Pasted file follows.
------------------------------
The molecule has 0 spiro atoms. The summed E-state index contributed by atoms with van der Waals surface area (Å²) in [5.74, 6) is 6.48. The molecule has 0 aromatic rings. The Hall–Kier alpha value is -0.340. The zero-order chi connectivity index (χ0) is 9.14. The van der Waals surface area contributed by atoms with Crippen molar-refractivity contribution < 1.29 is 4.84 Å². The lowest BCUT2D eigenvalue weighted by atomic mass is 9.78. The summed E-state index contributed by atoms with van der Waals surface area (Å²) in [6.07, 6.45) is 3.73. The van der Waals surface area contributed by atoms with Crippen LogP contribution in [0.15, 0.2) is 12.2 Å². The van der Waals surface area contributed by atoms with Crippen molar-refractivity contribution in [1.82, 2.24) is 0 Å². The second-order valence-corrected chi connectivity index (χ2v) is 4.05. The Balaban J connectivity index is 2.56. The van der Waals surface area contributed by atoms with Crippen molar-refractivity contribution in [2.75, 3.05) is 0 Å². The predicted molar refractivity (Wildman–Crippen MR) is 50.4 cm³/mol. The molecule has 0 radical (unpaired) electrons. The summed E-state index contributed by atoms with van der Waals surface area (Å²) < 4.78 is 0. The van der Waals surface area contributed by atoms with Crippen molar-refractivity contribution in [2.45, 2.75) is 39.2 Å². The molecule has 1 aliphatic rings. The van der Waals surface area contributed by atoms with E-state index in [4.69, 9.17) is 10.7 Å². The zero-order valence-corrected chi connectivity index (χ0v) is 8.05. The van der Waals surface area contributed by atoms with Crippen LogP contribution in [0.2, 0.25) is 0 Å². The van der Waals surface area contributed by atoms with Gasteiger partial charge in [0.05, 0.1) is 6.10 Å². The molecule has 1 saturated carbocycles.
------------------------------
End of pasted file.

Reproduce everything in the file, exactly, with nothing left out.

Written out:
The molecule has 0 spiro atoms. The summed E-state index contributed by atoms with van der Waals surface area (Å²) in [5.74, 6) is 6.48. The molecule has 0 aromatic rings. The Hall–Kier alpha value is -0.340. The zero-order chi connectivity index (χ0) is 9.14. The van der Waals surface area contributed by atoms with Crippen molar-refractivity contribution < 1.29 is 4.84 Å². The lowest BCUT2D eigenvalue weighted by atomic mass is 9.78. The summed E-state index contributed by atoms with van der Waals surface area (Å²) in [6.07, 6.45) is 3.73. The van der Waals surface area contributed by atoms with Crippen LogP contribution in [0.15, 0.2) is 12.2 Å². The van der Waals surface area contributed by atoms with Crippen molar-refractivity contribution in [1.82, 2.24) is 0 Å². The second-order valence-corrected chi connectivity index (χ2v) is 4.05. The Balaban J connectivity index is 2.56. The van der Waals surface area contributed by atoms with Crippen molar-refractivity contribution in [2.75, 3.05) is 0 Å². The predicted molar refractivity (Wildman–Crippen MR) is 50.4 cm³/mol. The molecule has 0 radical (unpaired) electrons. The summed E-state index contributed by atoms with van der Waals surface area (Å²) < 4.78 is 0. The van der Waals surface area contributed by atoms with Crippen molar-refractivity contribution in [2.45, 2.75) is 39.2 Å². The molecule has 1 aliphatic rings. The van der Waals surface area contributed by atoms with E-state index in [4.69, 9.17) is 10.7 Å². The zero-order valence-corrected chi connectivity index (χ0v) is 8.05. The van der Waals surface area contributed by atoms with Crippen LogP contribution in [0.2, 0.25) is 0 Å². The van der Waals surface area contributed by atoms with Gasteiger partial charge in [0.05, 0.1) is 6.10 Å². The molecule has 1 saturated carbocycles.